Often I read articles or books about top-down vs. bottom-up innovation and why one approach would be better than the other. After spending more than five years in the collaborative innovation space, I would advise going hamburger style!
Conflict is a dreaded word. Most people associate conflict with interpersonal clashes ranging from inelegant avoidance tactics in the breakroom to fierce and open hostility. Surely, it is obvious that conflict in teams is detrimental to creativity and innovation. But is it? In this post we will explore this matter further and see when conflict sometimes can enhance the creative thinking skills of teams.
We prize our time. People who practice collaborative innovation know they cannot monopolize the waking hours of their sponsors and communities. In this article innovation architect Doug Collins explores the three C’s of critical question, community, and commitment. Practitioners raise the odds that everyone involved in collaborative innovation will view their time as well spent when they help sponsors address the three C’s in authentic ways.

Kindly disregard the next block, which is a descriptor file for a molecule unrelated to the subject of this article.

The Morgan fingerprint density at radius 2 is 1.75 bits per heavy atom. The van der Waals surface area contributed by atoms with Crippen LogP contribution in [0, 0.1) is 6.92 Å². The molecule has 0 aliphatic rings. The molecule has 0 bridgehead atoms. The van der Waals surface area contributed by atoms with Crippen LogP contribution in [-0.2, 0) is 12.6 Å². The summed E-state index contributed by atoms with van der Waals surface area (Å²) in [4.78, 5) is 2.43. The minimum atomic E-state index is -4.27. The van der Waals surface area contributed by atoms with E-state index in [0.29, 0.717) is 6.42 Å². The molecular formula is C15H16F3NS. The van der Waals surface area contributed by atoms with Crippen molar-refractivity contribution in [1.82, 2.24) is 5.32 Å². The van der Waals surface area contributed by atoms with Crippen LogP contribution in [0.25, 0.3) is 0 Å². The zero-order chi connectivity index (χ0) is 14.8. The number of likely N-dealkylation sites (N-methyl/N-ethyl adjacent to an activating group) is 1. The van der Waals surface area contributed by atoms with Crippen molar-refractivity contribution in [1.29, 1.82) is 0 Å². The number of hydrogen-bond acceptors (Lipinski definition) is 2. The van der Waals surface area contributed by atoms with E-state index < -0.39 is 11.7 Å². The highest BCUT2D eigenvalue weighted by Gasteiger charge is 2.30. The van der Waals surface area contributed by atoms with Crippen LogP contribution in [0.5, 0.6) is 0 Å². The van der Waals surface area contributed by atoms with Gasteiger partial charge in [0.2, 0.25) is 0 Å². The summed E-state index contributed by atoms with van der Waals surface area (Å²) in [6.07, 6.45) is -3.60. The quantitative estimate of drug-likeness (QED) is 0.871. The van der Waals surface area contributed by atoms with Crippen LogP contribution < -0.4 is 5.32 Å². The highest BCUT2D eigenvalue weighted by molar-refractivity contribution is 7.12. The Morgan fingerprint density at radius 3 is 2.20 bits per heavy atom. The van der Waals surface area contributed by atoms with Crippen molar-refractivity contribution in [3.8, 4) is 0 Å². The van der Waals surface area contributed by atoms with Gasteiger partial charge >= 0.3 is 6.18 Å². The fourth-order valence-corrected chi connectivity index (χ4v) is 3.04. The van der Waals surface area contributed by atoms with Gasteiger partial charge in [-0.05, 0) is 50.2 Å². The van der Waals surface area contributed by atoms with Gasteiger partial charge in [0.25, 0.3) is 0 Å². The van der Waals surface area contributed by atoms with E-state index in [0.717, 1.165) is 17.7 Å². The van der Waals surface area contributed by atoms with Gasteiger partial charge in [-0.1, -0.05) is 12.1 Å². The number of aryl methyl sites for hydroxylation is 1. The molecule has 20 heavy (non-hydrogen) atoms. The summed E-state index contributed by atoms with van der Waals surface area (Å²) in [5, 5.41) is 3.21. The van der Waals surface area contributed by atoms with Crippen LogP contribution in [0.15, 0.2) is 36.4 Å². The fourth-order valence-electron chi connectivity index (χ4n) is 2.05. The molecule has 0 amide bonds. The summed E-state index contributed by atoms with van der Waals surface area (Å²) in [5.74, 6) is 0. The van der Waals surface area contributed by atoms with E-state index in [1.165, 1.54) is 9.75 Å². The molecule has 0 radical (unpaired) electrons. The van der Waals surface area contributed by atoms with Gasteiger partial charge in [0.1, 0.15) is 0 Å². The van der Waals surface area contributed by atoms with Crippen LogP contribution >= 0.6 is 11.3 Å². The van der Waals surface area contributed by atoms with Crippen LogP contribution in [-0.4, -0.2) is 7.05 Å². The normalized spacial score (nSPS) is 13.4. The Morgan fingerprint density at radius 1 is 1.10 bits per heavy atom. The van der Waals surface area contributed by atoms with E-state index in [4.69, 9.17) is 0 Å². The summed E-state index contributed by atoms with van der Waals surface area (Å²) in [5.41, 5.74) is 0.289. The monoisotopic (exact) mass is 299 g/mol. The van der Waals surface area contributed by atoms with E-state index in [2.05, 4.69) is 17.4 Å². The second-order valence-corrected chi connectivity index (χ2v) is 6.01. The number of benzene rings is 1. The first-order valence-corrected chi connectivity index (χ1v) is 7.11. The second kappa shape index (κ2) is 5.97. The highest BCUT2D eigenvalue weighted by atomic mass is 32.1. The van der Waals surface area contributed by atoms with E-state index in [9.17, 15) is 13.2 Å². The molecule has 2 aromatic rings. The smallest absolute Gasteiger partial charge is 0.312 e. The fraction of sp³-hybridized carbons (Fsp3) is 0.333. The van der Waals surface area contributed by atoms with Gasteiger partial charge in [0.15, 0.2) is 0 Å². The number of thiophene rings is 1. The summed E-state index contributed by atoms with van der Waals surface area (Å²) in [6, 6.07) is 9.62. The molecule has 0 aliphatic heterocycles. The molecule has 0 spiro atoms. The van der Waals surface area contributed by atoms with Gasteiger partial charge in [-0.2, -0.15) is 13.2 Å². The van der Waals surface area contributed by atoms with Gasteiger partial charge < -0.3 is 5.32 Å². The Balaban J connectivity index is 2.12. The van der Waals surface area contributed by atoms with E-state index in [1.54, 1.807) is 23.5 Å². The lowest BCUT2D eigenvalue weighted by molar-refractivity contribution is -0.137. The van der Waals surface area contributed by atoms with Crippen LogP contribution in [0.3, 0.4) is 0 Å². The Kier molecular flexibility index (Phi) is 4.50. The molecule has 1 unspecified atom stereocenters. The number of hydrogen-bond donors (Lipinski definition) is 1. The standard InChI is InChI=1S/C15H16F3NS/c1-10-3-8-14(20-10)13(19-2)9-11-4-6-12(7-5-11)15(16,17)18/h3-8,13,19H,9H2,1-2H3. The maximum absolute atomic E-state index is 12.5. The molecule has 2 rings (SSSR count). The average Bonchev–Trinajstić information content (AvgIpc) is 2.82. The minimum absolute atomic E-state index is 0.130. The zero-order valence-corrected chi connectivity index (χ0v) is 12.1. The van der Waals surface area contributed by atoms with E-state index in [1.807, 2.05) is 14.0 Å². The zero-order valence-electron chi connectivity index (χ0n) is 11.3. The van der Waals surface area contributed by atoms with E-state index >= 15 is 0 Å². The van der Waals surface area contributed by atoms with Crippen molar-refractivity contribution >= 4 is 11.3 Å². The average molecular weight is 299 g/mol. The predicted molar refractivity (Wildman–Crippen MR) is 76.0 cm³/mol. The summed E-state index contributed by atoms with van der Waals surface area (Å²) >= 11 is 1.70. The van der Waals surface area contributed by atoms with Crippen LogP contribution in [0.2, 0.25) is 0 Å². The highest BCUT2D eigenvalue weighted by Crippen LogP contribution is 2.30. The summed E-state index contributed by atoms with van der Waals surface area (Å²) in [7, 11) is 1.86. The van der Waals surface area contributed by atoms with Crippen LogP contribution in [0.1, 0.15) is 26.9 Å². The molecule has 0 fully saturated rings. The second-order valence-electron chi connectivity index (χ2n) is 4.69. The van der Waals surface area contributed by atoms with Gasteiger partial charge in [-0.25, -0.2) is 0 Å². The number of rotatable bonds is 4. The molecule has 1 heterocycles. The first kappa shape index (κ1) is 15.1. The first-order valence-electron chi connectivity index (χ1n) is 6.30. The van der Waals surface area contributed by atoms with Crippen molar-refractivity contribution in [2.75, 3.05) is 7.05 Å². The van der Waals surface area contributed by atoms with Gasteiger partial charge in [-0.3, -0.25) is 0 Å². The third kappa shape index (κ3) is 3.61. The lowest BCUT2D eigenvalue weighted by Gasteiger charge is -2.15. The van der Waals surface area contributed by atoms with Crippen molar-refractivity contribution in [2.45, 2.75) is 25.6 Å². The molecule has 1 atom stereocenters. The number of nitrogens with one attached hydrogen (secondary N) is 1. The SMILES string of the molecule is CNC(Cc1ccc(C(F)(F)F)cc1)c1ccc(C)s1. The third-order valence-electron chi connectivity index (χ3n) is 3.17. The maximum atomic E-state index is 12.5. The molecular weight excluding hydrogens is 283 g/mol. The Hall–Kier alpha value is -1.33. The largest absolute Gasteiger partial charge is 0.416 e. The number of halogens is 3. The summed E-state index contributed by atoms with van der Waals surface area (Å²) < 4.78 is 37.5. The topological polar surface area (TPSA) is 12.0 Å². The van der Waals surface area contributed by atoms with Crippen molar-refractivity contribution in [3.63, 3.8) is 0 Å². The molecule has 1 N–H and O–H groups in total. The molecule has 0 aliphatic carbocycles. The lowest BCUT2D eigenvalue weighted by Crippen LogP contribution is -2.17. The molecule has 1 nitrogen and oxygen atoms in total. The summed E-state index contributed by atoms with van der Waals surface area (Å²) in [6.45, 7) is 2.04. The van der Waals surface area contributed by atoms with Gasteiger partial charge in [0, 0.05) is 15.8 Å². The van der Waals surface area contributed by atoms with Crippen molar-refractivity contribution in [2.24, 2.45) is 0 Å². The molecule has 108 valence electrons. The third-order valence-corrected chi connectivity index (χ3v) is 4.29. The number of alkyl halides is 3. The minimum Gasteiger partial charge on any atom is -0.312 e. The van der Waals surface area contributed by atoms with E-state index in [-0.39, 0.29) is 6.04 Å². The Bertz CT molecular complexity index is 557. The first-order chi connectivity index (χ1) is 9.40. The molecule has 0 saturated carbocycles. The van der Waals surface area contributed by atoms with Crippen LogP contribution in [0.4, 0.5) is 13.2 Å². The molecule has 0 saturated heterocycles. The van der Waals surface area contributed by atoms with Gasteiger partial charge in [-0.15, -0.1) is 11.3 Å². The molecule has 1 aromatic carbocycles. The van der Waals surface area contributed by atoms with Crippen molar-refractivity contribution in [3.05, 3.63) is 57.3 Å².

Organizations fund internal communications groups to develop and disseminate the central narrative for the group. Changes wrought by the Digital Age have usurped this group’s role as the exclusive interpreter and messenger for intra-firm information, however. In this article, innovation architect Doug Collins advocates that internal communications reframe and refresh its charter by embracing the practice of collaborative innovation in order to facilitate engagement amongst staff.
People who practice collaborative innovation at times seek out of the box ideas for a given challenge. In this article, innovation architect Doug Collins applies work from Nobel Laureate Daniel Kahneman by way of offering insights on selecting crowds that can achieve novelty.